Article: Desloratadine

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Desloratadine
Systematic (IUPAC) name
8-chloro-6,11-dihydro-11-(4-piperdinylidene)- 5H-benzo[5,6]cyclohepta[1,2-b]pyridine
Identifiers
CAS number 100643-71-8
ATC code R06AX27
PubChem 124087
DrugBank APRD00324
Chemical data
Formula C19H19ClN2
Mol. weight 310.82
Pharmacokinetic data
Bioavailability rapidly absorbed
Protein binding 85%
Metabolism Liver
Half life 50 hours
Excretion 40% as conjugated metabolites into urine
similar amount into the feces
Therapeutic considerations
Pregnancy cat.

B1(AU) C(US)

Legal status

POM(UK)

Routes oral

Desloratadine is a drug used to treat allergies. It is marketed under several trade names such as NeoClarityn®, Claramax®, Clarinex® and Aerius®. It is an active metabolite of loratadine, which is also on the market.

Available forms

Desloratadine is available as tablets and oral suspension.

Mechanism of action

Desloratadine is a tricyclic antihistamine, which has a selective and peripheral H1-antagonist action. It has a long-lasting effect and does not cause drowsiness because it does not readily enter the central nervous system.[1]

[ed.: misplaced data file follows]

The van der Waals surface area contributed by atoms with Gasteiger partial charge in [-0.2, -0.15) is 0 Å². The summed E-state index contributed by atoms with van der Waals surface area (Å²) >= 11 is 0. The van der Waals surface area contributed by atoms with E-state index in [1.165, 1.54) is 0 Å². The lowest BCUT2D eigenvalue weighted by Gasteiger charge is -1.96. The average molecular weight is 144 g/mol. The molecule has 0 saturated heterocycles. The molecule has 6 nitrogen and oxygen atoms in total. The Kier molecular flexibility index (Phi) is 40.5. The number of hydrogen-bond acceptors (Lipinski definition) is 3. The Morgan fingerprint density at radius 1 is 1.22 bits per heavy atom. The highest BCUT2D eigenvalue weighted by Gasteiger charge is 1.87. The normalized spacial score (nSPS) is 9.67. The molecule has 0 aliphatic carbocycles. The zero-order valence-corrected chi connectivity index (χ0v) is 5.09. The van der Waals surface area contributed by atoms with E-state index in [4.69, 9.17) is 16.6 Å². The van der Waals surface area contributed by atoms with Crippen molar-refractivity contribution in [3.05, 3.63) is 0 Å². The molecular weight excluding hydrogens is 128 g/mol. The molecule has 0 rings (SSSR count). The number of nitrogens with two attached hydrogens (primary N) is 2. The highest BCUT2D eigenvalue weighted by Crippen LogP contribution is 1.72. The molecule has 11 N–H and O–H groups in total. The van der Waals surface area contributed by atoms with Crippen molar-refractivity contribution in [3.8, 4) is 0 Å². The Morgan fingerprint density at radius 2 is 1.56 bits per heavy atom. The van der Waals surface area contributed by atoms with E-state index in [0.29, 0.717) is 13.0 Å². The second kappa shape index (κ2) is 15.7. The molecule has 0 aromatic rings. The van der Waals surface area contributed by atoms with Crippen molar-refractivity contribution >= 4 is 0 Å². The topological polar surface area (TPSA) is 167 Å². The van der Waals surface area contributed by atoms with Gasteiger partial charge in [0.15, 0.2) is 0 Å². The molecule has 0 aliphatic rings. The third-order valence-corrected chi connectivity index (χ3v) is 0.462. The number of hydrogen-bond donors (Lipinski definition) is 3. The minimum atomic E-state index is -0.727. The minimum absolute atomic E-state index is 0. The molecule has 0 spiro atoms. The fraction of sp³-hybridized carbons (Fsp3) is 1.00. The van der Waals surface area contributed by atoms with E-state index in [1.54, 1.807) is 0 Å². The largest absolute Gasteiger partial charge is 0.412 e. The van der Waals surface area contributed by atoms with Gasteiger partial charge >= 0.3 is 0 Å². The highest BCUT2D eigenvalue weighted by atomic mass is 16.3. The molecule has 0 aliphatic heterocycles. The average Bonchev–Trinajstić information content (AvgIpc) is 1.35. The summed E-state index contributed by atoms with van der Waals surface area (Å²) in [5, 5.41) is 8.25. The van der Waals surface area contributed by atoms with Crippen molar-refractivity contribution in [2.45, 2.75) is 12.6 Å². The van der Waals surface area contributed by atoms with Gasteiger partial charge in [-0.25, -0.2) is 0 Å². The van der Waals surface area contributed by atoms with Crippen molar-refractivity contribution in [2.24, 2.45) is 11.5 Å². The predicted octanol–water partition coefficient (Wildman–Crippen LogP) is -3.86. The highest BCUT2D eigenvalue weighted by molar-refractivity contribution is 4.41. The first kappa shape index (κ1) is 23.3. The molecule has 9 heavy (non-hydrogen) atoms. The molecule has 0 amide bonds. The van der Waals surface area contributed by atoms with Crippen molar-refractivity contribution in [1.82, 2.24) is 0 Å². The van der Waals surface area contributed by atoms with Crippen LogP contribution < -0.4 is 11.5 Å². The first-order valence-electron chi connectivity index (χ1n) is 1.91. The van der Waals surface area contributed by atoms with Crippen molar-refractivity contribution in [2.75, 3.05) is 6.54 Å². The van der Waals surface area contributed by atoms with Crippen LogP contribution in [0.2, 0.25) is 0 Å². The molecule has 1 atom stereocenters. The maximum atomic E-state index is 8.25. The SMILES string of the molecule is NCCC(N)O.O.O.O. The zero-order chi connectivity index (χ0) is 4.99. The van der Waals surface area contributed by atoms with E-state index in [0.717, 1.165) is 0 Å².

Side effects

Most common side-effects are fatigue, drowsiness, dry mouth, headache, and gastrointestinal disturbances.

Desloratadine vs. loratadine

Desloratidine is the major metabolite of loratadine. There are no head to head randomised controlled trials of the two preparations which are expected to be therapeutically closely equivalent in those with normal drug metabolism. A survey of patients dissatisfied with loratadine reported equal or better satisfaction with desloratadine as fexofenadine.[2] This study for reasons known only to its authors did not report on how many patients who took loratadine were satisfied with it which it could easily have done. The paper refers to 61 patients making the transition from loratadine to desloratidine and up to 10,023 may have been taking loratadine ! There is some evidence that fexofenadine and loratadine have effectively identical clinical profiles.

A November 2003 article published in the journal American Family Physician about the safety, tolerability, effectiveness, price, and simplicity of desloratadine concluded the following:[3]

"Desloratadine is similar in effectiveness to fexofenadine and would be expected to produce results similar to loratadine and other nonsedating antihistamines. There is no clinical advantage to switching a patient from loratadine to desloratadine. However, it may be an option for patients whose medical insurance no longer covers loratadine if the co-pay is less than the cost of the over-the-counter product."

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